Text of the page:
I have been ordered for deportation, but ICE is not deporting me. What is going on?

Question: I was ordered deported, but ICE is not deporting me. Can you let me know what is going on with this situation?
Answer: You are probably on an order of supervision. This is when you are released pursuant to the proper order and you are released pursuant to an order of supervision. The Commissioner, Deputy Commissioner, Executive Associate Commissioner Field Operations, regional director, district director, acting district director, deputy district director, assistant district director for investigations, assistant district director for detention and deportation, or officer in charge may issue an order of supervision on Form I-220, Order of Supervision. This may also be referred to as Intensive Supervised Appearance Program (ISAP).
Question: What does this order of supervision require?
Answer: It is fairly wide-open. However, generally, the order shall specify conditions of supervision including, but not limited to, the following: A requirement that you report to a specified officer periodically and provide relevant information under oath as directed; A requirement that you continue efforts to obtain a travel document and assist the Service in obtaining a travel document; A requirement that you report as directed for a mental or physical examination or examinations as directed by the Service; A requirement that you obtain advance approval of travel beyond previously specified times and distances; and a requirement that the alien provide DHS with written notice of any change of address in the prescribed manner.
Question: Does an order of supervision apply if I committed crimes?
Answer: An alien ordered removed who is inadmissible or who has been determined by the Attorney General to be a risk to the community or unlikely to comply with the order of removal, may be detained beyond the removal period and, if released, shall be subject to the terms of supervision.
Question: Can I get employment authorization on an order of supervision?
Answer: Generally, nobody ordered removed shall be eligible to receive authorization to be employed in the United States unless the Attorney General makes a specific finding that you cannot be removed due to the refusal of all countries designated by the alien or under this section to receive the alien, or your is otherwise impracticable or contrary to the public interest.Thus, if you are on an order of supervision, it is likely that you cannot be removed to your home country for some reason. Therefore, you can make the proper application for the work permit while on the order of supervision.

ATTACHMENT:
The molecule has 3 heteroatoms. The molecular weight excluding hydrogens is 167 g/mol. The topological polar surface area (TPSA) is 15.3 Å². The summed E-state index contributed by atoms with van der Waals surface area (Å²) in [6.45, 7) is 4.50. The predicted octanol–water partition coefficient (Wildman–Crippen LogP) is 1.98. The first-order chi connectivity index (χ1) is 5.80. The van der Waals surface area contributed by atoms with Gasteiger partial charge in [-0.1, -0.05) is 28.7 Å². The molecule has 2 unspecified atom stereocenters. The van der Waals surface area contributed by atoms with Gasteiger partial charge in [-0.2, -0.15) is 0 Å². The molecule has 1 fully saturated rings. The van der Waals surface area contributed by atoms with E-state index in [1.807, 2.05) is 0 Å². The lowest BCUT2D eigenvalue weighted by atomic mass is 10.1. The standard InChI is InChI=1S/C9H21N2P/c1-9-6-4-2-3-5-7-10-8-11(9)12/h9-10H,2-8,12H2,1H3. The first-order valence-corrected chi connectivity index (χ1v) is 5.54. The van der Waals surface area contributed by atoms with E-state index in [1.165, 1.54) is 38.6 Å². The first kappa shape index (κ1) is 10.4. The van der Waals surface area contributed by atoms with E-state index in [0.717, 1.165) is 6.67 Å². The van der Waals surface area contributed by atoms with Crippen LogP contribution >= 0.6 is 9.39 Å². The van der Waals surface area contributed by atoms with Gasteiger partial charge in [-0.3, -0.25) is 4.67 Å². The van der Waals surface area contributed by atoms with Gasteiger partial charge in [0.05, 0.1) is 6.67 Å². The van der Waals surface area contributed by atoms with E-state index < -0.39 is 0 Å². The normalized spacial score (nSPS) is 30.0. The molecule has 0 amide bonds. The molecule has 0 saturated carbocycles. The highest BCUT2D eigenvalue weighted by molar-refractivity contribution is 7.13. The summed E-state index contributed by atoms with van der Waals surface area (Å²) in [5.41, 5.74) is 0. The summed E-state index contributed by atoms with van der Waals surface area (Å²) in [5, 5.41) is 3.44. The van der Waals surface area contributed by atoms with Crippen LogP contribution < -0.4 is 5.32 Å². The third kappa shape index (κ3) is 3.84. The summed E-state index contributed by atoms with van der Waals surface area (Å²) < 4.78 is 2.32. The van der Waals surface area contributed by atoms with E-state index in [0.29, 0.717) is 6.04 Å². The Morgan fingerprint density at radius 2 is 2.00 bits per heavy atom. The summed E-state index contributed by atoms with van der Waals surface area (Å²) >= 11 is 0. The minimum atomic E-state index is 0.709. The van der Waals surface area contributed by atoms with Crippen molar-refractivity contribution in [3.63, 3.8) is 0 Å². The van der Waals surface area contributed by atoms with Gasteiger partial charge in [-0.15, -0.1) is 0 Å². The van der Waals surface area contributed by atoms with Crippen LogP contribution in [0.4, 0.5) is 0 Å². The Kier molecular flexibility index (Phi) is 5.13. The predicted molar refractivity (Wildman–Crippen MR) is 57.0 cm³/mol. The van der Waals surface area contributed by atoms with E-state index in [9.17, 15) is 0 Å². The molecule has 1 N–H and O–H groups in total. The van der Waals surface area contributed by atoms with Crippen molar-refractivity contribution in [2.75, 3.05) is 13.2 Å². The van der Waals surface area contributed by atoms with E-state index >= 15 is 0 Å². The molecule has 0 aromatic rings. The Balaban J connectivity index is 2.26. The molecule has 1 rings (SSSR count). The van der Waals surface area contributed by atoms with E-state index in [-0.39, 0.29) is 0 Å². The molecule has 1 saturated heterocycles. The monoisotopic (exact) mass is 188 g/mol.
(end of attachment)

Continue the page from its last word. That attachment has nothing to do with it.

Question: What is the procedure for asking for an order of supervsion?
Answer: First, there should be no significant likelihood of removal.  During the custody review process or at the conclusion of that review, you should submit, or the record should contain information providing a substantial reason to believe that your removal is not significantly likely in the reasonably foreseeable future.
Question: What if I don’t comply with the requirements of the order of supervision?
Answer: Anybody who has been released under an order of supervision or other conditions of release who violates the conditions of release may be returned to custody. Upon revocation, you will be notified of the reasons for revocation of his or her release or parole. You will be afforded an initial informal interview promptly after his or her return to Service custody to afford you an opportunity to respond to the reasons for revocation stated in the notification. Release may be revoked in the exercise of discretion when, in the opinion of the revoking official:The purposes of release have been served; You violate any condition of release; It is appropriate to enforce a removal order or to commence removal proceedings against an alien; or your conduct or any other circumstance, indicates that release would no longer be appropriate.
Question: Does it cost anything to get on supervised release.
Answer: It is quite common for a bond to be requested prior to your release.
Question: What are some of the other reasons for Supervised Release?
Answer: ICE release some individuals on orders of supervision under special circumstances, such as when the arrested individual is ill or pregnant, or when the arrested individual is the sole caregiver to his/her children.

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Brian D. Lerner is an Immigration and Naturalization Attorney. He is a Certified Specialist in Immigration and Nationality Law as Certified by the State Bar of California, Board of Legal Specialization. Mr. Lerner is married to a Filipina and has been helping Filipinos immigrate to the United States for nearly 20 years. His firm represents clients in Deportation/Removal proceedings, does Waivers, Appeals, Naturalization, Adjustments, Criminal Relief, Citizenship, Consulate Processing, Work Permits, Investment Visas and all other areas of Immigration and Naturalization Law. You can go online to http://www.californiaimmigration.us/ and get a free consultation or call us at (562) 495-0554 for an in-person office consultation.

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